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VOLUME 2   ISSUE 18   MAY 03, 2013

 

By Bruce Jervis

 

In the solicitation of bids for public contracts, it is common to require bidders to list their intended subcontractors for major components of the work, usually trade by trade. If the bid is accepted, the successful bidder -- now the prime contractor -- may not substitute for a listed subcontractor without the consent of the project owner. Sometimes, permissible grounds for substitution are stipulated in the solicitation.

 

Bid listing of subcontractors is frequently mandated by state or local procurement law. It may also simply be imposed by the project owner under the terms of the contract documents. Many owners believe it gives them greater project control and protects against “bid shopping” -- the practice of contract awardees shopping trade work around to the lowest bidder regardless of reputation or reliability. In theory, bid listing should protect subcontractors. In practice, many find it a one-way street. ... Read more.

 

Featured in this Week’s Construction Claims Advisor:

  • Government Did Not Guarantee Accuracy of Mandatory Price Book
  • Bid Listed Subcontractor Had No Recourse
  • Liens Subordinated Due to No Visible Improvements

 

By Steve Rizer

 

Construction subcontractors have a new tool for trying to secure payment assurances on projects financed by public-private partnerships (P3), but how successful will the tool prove to be? On one hand, the tool has the American Subcontractors Association Inc.’s (ASA) handiwork behind it; on the other hand, the tool’s success to a large extent will rely upon the support of state legislators, and although a quick Internet search of the success rate for state legislation across the United States turned up nothing, it should be noted that only about four percent of all bills at the federal level become law. But an ASA spokesperson informed ConstructionPro Week that several states already have enacted legislation to the organization’s liking on this front, and other states are considering similar measures. For the complete list, click here.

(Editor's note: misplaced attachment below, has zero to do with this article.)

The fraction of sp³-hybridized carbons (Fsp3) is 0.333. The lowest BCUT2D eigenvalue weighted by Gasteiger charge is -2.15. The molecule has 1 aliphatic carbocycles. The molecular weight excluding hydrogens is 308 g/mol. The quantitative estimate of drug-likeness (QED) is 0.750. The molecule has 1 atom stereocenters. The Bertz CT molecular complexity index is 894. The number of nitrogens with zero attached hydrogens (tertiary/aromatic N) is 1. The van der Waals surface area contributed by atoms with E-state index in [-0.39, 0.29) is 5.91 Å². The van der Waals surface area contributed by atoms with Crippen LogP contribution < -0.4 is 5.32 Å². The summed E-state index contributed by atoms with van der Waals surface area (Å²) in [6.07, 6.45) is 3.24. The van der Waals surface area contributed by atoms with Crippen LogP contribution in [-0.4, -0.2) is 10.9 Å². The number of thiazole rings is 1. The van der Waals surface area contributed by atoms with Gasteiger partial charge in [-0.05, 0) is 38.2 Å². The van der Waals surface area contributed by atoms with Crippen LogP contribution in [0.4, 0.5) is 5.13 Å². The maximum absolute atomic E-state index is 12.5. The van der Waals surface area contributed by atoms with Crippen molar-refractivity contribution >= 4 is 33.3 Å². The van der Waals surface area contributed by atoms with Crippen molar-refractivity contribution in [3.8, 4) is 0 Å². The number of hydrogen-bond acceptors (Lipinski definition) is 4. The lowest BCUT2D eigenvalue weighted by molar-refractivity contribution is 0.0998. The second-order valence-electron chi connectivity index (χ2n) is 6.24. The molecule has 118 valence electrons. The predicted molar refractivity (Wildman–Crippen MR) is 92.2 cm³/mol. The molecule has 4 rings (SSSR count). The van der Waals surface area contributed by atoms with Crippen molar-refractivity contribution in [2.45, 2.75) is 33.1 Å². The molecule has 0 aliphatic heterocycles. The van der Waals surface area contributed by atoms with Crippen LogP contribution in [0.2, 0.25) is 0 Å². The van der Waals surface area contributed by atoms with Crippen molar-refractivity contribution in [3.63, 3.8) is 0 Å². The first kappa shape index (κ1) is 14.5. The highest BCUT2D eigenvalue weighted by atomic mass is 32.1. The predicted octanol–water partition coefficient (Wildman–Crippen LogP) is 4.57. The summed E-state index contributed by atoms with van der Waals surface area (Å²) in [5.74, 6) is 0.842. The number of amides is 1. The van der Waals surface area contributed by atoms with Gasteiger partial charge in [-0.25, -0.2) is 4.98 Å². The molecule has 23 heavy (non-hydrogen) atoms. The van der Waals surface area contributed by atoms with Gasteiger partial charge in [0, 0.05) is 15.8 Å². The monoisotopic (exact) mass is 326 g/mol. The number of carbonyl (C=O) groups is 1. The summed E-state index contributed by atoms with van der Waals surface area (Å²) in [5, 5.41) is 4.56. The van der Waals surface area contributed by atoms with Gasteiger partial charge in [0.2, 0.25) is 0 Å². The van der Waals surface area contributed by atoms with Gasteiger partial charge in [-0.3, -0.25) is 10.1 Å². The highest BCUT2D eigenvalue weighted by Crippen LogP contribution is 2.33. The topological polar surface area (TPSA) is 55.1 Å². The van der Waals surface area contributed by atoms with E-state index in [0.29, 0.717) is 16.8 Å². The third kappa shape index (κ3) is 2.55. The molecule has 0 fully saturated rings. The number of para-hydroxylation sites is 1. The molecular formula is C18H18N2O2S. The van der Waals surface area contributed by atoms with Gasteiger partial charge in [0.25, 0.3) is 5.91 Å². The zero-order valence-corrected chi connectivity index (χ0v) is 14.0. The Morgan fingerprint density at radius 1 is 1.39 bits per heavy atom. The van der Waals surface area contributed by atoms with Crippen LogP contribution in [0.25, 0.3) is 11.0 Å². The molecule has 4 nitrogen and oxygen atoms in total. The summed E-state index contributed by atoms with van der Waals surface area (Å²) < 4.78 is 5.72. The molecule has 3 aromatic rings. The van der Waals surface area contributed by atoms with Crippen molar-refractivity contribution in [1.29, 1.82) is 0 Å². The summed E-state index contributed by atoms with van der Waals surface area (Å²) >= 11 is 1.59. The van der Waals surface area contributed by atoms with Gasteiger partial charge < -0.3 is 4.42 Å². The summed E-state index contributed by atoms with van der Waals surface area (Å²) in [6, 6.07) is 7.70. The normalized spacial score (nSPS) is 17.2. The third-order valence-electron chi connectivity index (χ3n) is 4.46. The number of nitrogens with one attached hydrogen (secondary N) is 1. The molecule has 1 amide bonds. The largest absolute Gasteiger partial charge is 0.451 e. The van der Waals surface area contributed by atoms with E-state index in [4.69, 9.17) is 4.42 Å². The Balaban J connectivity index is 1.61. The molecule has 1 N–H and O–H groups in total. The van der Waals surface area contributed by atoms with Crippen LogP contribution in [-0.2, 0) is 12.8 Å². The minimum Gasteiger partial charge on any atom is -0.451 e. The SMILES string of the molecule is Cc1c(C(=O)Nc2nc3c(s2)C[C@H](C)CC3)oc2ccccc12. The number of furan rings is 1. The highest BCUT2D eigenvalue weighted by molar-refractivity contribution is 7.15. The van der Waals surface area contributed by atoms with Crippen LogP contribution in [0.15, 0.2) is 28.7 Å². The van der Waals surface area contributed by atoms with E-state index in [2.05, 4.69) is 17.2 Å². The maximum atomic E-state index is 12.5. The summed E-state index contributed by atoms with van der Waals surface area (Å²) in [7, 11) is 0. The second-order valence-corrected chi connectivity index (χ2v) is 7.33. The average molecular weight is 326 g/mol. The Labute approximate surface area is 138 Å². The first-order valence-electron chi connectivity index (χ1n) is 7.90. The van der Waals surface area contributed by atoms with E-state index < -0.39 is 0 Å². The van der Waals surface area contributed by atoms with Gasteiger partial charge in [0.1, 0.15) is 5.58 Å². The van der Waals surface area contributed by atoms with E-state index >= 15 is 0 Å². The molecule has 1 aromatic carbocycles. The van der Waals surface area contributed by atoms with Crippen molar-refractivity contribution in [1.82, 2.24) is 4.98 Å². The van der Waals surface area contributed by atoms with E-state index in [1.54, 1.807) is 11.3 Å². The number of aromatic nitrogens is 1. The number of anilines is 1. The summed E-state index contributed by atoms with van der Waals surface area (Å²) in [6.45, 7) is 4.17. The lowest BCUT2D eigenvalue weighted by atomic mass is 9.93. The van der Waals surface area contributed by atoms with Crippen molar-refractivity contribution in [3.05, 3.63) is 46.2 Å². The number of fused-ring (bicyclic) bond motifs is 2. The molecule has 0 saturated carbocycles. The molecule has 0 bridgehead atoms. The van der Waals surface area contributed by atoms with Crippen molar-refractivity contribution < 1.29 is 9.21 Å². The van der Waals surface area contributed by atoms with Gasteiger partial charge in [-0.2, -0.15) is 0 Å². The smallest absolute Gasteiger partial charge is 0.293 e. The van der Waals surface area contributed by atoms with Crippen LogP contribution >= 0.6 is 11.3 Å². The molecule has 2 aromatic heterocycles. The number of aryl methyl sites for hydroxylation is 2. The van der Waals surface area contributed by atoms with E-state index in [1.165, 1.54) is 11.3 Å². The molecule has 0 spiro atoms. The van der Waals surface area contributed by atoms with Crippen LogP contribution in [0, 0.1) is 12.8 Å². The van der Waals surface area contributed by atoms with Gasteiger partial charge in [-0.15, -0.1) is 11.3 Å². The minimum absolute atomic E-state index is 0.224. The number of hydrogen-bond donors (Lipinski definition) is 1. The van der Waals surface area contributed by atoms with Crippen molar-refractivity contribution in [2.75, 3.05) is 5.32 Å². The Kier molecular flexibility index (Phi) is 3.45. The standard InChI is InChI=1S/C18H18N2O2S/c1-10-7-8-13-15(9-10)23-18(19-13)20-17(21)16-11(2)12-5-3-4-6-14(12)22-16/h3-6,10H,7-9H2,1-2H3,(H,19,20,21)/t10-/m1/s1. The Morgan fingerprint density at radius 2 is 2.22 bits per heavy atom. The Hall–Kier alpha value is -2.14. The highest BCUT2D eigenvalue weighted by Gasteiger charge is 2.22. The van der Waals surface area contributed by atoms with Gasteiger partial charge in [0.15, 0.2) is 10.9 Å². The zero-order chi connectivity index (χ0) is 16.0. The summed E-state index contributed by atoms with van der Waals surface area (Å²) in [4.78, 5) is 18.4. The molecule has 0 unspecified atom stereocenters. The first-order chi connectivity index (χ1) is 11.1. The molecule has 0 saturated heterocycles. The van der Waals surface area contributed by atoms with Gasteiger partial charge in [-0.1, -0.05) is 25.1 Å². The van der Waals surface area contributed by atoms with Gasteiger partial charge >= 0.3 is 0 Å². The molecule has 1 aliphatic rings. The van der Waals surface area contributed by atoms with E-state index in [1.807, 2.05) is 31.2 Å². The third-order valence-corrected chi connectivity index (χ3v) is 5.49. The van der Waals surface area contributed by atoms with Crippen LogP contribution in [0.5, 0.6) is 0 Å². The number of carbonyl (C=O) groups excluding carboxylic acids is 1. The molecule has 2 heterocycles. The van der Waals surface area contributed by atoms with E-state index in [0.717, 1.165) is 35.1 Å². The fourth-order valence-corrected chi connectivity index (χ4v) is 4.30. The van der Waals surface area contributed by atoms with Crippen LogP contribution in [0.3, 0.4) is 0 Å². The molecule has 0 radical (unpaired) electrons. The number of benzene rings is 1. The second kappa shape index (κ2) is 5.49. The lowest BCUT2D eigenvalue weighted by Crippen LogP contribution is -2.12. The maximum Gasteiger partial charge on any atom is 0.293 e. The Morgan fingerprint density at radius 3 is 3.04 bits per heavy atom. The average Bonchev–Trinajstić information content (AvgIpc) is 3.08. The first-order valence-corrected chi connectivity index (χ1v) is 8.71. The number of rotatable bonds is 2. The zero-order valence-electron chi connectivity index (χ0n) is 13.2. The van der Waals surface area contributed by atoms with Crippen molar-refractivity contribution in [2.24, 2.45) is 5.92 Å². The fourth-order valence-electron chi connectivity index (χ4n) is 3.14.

By Steve Rizer

 

There is some “exciting” news emerging that involves building information modeling (BIM) levels of development (LOD), Rebecca McWilliams, an architect with Donavan Hatem LLP, told professionals attending a webinar that WPL Publishing held last month.

 

One such development that McWilliams reported relates to new BIM documents from the American Institute of Architects (AIA) that are expected to build upon the organization’s E202 Building Information Modeling Protocol Exhibit. She revealed to webinar attendees that the documents are expected to be released at the next AIA Convention, which is scheduled to take place June 20-22 in Denver. ... Read more.


 

 

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